As I was working on the biographies of the Faculty members who had been involved in the War of 1812, I was polishing up the details of my ancestor, Richard Sprigg Steuart and soon found myself down the rabbit hole.
Dr. Steuart came from a long line of Marylanders, even at that point in time, and was a son of Dr. James Steuart.
At age 17, Dr. Steuart volunteered to be an Aide-de-Camp at the Battle of North Point in 1814, under the direction of his older brother, Captain (later Major General) George H. Steuart. Following the war, he was educated at St. Mary's College, Baltimore and was a pupil in law, under General William H. Winder who led the Battle of Bladensburg. When he studied medicine, he was a pupil under Dr. William Donaldson and practiced with him for most of his career. He received an honorary M.D. from the University of Maryland in 1822, as did many of his contemporaries.
He became a Professor of the Practice of Medicine at the University of Maryland in 1843, but never lectured. In 1848-49 and again in 1850-51, he was President of the Medical and Chirurgical Faculty of Maryland. Dr. Steuart was an Orator at Medical and Chirurgical Faculty in 1829. He was a Vice-President, American Medical Association in 1849. In 1874, Dr. Steuart reorganized and became the President of the Alumni Association at the University of Maryland.
Early on however he began to specialize in the relatively neglected field of mental illness, and in 1834 he became President of the Board of Visitors of the Maryland Hospital for the Insane. This is possibly because two of his brother’s sons suffered from mental illness. Dr. Steuart was a founder and Superintendent of the Hospital from 1828 to 1842 and 1869 to 1876. It was known as one of the largest and best appointed Insane Asylums in the United States.This later became Spring Grove in what is now Catonsville, Maryland. Dr. Steuart devoted his life and means to the relief to the insane.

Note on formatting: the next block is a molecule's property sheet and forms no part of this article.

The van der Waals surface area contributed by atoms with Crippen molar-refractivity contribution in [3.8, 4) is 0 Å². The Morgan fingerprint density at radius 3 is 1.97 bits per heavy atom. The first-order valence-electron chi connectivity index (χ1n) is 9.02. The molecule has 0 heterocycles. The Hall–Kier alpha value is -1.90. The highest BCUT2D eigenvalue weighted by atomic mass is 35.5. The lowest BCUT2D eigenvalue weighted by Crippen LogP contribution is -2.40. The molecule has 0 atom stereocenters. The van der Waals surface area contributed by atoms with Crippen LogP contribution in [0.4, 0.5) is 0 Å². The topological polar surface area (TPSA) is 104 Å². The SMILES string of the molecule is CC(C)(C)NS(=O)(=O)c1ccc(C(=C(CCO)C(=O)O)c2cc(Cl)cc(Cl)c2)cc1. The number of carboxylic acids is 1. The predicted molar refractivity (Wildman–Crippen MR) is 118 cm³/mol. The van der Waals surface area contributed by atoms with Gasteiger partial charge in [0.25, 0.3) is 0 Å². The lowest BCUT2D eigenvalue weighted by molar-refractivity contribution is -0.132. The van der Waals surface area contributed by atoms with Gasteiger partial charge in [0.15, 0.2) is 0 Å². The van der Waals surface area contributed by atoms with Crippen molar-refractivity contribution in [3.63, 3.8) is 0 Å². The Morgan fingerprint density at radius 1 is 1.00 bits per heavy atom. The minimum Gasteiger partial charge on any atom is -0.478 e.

Steuart’s home in Baltimore was known as Maryland Square and it had been the family’s home from 1795 until 1861, when it was seized by Union forces, and used as a hospital until after the war. It later became a boys’ school and was named Steuart Hall. It was located at what is now the corner of Monroe and West Baltimore streets. Dr. Steuart inherited Dodon, a tobacco plantation south of Annapolis, and left the practice of medicine in 1842 to farm the property. Although he held slaves, he was not in favor of owning them and believed that they should be freed and returned to Africa, most likely the new state of Liberia. During the war years, he was a fugitive and traveled between the Maryland counties and Baltimore. He was relieved of his position at the Maryland Hospital for the Insane after he declined to sign an oath of loyalty to the Union Army.
He was “an enlightened physician and alienist and a gentleman of most courteous manners.” He died on July 13, 1876. His daughter painted the portrait from which the top picture is taken.
Oddly enough, in the past week, I have come across references to two connections to Steuart’s life. A friend has a painting of the Maryland Hospital for the Insane, and I was speaking to him about it. I recently met someone who works at the Dodon Vineyards, which is the plantation where Steuart’s family farmed. You can read a little of the farm’s history here.
For a more detailed account of Richard Sprigg Steuart’s life, click here.